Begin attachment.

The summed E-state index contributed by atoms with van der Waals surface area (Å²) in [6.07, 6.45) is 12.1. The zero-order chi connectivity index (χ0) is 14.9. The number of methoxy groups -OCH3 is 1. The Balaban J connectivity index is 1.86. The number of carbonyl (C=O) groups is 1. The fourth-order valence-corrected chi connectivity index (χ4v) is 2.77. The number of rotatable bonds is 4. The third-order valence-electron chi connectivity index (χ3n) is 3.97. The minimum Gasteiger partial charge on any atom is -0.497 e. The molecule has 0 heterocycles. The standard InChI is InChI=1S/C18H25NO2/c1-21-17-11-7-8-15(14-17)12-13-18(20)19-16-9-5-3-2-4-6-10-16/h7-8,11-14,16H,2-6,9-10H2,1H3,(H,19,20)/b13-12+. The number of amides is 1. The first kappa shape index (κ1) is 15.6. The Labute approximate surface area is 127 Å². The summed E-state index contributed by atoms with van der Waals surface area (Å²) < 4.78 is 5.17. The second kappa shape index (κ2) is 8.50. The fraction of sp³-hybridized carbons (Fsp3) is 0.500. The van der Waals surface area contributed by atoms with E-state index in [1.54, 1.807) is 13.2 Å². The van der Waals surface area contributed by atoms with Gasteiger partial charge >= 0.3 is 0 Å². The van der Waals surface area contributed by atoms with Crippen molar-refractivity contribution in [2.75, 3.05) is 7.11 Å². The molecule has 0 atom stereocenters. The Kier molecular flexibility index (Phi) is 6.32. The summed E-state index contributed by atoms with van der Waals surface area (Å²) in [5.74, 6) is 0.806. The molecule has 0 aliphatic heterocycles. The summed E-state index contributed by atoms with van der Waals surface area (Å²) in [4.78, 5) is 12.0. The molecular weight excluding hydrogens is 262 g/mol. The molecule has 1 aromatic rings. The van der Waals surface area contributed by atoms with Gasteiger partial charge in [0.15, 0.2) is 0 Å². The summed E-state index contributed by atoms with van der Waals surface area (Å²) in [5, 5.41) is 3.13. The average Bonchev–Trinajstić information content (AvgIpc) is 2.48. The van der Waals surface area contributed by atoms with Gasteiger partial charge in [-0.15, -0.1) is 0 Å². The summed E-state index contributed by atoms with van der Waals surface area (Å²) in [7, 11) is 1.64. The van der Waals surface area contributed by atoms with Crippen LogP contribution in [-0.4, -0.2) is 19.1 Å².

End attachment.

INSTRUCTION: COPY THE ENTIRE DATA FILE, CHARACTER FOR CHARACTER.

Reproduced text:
The summed E-state index contributed by atoms with van der Waals surface area (Å²) in [6.07, 6.45) is 12.1. The zero-order chi connectivity index (χ0) is 14.9. The number of methoxy groups -OCH3 is 1. The Balaban J connectivity index is 1.86. The number of carbonyl (C=O) groups is 1. The fourth-order valence-corrected chi connectivity index (χ4v) is 2.77. The number of rotatable bonds is 4. The third-order valence-electron chi connectivity index (χ3n) is 3.97. The minimum Gasteiger partial charge on any atom is -0.497 e. The molecule has 0 heterocycles. The standard InChI is InChI=1S/C18H25NO2/c1-21-17-11-7-8-15(14-17)12-13-18(20)19-16-9-5-3-2-4-6-10-16/h7-8,11-14,16H,2-6,9-10H2,1H3,(H,19,20)/b13-12+. The number of amides is 1. The first kappa shape index (κ1) is 15.6. The Labute approximate surface area is 127 Å². The summed E-state index contributed by atoms with van der Waals surface area (Å²) < 4.78 is 5.17. The second kappa shape index (κ2) is 8.50. The fraction of sp³-hybridized carbons (Fsp3) is 0.500. The van der Waals surface area contributed by atoms with E-state index in [1.54, 1.807) is 13.2 Å². The van der Waals surface area contributed by atoms with Gasteiger partial charge >= 0.3 is 0 Å². The van der Waals surface area contributed by atoms with Crippen molar-refractivity contribution in [2.75, 3.05) is 7.11 Å². The molecule has 0 atom stereocenters. The Kier molecular flexibility index (Phi) is 6.32. The summed E-state index contributed by atoms with van der Waals surface area (Å²) in [5.74, 6) is 0.806. The molecule has 0 aliphatic heterocycles. The summed E-state index contributed by atoms with van der Waals surface area (Å²) in [4.78, 5) is 12.0. The molecular weight excluding hydrogens is 262 g/mol. The molecule has 1 aromatic rings. The van der Waals surface area contributed by atoms with Gasteiger partial charge in [0.15, 0.2) is 0 Å². The summed E-state index contributed by atoms with van der Waals surface area (Å²) in [5, 5.41) is 3.13. The average Bonchev–Trinajstić information content (AvgIpc) is 2.48. The van der Waals surface area contributed by atoms with Gasteiger partial charge in [-0.15, -0.1) is 0 Å². The summed E-state index contributed by atoms with van der Waals surface area (Å²) in [7, 11) is 1.64. The van der Waals surface area contributed by atoms with Crippen LogP contribution in [-0.4, -0.2) is 19.1 Å².